But (you may object) no serious philosopher any longer accepts Plato’s theory of Ideas or Aristotle’s teleological arguments. And you would be right, because there was a major shift in philosophical thinking in the 19th century, when the first phenomenologists began challenging the notions of fixed essences and immutable purposes. The modern world has almost entirely left these notions behind, but there is one institution that still clings to them, and that institution is grounded in medieval scholastic readings of Plato and Aristotle.
Uh-oh. Houston, I think we’ve got a problem here.
Crisis Magazine Writer Austin Ruse Sees Nazi Totalitarianism in Recent European Court of Human Rights Decision Regarding LGBT RightsJanuary 19, 2013
Austin Ruse, president of C-FAM (Catholic Family & Human Rights Institute) has just published an incendiary article on the paleo-conservative Catholic website, Crisis Magazine. The piece, entitled “Yet More Christians Silenced in Europe … and America,” depicts Christians (by which he means paleo-conservative Catholics) as victims of a systematic oppression rivaled only by that of the Nazis against … (of course) the Catholics! At the top of the article is a photo of goose-stepping Nazi troops. Mr. Ruse, questioned about this photo, replies that modern liberals have “pronounced authoritarian tendencies.” The Crisis Editor who chose the photo adds, “I wanted to hold up a mirror to those who seek to restrict the freedoms of Christians [paleo-conservative Catholics]. We know how thick-headed these activists are. Subtle argument doesn’t work. Since the Left perceives the Nazis as rightwingers (which they were not), it would make more of an impact ON THEM…”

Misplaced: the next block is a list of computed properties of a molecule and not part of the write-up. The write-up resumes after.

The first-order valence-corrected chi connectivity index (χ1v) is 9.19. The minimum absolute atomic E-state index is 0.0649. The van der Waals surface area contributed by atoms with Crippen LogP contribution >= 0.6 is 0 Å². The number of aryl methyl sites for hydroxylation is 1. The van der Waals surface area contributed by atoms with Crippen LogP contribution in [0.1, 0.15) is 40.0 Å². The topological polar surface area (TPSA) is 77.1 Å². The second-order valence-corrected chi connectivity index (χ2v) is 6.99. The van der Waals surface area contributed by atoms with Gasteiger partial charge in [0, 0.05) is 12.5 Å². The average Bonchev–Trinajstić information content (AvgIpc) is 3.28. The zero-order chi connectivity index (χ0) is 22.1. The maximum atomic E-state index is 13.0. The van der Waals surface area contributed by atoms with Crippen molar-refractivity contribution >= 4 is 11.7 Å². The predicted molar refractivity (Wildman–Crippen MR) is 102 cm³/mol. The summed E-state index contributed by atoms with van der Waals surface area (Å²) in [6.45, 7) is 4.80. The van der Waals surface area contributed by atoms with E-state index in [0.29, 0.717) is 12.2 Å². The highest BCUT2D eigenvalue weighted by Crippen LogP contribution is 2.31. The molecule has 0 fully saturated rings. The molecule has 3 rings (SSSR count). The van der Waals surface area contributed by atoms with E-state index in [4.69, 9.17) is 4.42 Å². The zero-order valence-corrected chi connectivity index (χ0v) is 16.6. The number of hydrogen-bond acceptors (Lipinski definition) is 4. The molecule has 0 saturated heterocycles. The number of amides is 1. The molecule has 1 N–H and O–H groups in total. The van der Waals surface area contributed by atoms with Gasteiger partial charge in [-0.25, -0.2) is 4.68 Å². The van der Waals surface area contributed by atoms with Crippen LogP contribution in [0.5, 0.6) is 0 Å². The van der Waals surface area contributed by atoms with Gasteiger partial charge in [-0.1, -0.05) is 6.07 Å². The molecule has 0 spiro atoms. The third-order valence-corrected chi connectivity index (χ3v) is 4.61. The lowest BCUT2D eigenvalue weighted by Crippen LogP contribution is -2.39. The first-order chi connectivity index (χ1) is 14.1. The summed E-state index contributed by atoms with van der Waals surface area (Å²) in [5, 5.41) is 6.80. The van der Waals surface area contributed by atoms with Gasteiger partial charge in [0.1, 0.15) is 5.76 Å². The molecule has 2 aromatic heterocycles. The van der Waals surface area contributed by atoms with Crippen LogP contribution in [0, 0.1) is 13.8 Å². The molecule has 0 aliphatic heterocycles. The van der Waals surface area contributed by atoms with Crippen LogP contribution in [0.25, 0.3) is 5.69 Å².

I have been blacklisted from the Crisis website for challenging statements like these. However, I would be pleased if others could take up the slack. You’ll find the article here.
Mr. Ruse’s beef is with the European Court of Human Rights (ECHR), which earlier this week ruled that an individual’s religious beliefs do not trump the rights of an LGBT person and may not be used to discriminate against him or her. Mr. Ruse repeatedly distorts the facts in this case.
One of the two decisions that drew Mr. Ruse’s ire concerned Lillian Ladele, a civil registrar in London, who was dismissed from her job because she refused to officiate at same-sex partnership ceremonies after these were made legal in 2005. She claimed she was a victim of religious discrimination. The European Court of Human Rights (ECHR) decided that she was discriminating against LGBT persons—which is to say, they had been her victims.